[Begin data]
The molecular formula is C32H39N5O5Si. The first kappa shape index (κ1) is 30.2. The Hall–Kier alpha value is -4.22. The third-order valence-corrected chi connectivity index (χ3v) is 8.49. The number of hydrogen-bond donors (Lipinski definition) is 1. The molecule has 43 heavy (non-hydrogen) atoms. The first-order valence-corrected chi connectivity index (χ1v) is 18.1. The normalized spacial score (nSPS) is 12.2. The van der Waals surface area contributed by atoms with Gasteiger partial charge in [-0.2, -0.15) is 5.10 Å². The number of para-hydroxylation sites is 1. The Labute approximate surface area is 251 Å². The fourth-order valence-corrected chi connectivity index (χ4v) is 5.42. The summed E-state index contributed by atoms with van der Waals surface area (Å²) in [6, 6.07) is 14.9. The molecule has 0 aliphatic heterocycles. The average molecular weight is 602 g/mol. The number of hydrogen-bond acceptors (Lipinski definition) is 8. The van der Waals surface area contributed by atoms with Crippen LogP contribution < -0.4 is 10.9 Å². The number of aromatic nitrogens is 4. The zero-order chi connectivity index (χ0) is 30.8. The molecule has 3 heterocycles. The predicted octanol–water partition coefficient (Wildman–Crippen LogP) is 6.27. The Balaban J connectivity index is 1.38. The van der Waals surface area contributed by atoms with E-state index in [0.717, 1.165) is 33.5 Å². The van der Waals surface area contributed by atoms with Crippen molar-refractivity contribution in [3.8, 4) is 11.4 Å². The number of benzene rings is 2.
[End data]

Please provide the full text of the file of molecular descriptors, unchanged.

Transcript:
The molecular formula is C32H39N5O5Si. The first kappa shape index (κ1) is 30.2. The Hall–Kier alpha value is -4.22. The third-order valence-corrected chi connectivity index (χ3v) is 8.49. The number of hydrogen-bond donors (Lipinski definition) is 1. The molecule has 43 heavy (non-hydrogen) atoms. The first-order valence-corrected chi connectivity index (χ1v) is 18.1. The normalized spacial score (nSPS) is 12.2. The van der Waals surface area contributed by atoms with Gasteiger partial charge in [-0.2, -0.15) is 5.10 Å². The number of para-hydroxylation sites is 1. The Labute approximate surface area is 251 Å². The fourth-order valence-corrected chi connectivity index (χ4v) is 5.42. The summed E-state index contributed by atoms with van der Waals surface area (Å²) in [6, 6.07) is 14.9. The molecule has 0 aliphatic heterocycles. The average molecular weight is 602 g/mol. The number of hydrogen-bond acceptors (Lipinski definition) is 8. The van der Waals surface area contributed by atoms with Crippen LogP contribution < -0.4 is 10.9 Å². The number of aromatic nitrogens is 4. The zero-order chi connectivity index (χ0) is 30.8. The molecule has 3 heterocycles. The predicted octanol–water partition coefficient (Wildman–Crippen LogP) is 6.27. The Balaban J connectivity index is 1.38. The van der Waals surface area contributed by atoms with E-state index in [0.717, 1.165) is 33.5 Å². The van der Waals surface area contributed by atoms with Crippen molar-refractivity contribution in [3.8, 4) is 11.4 Å². The number of benzene rings is 2.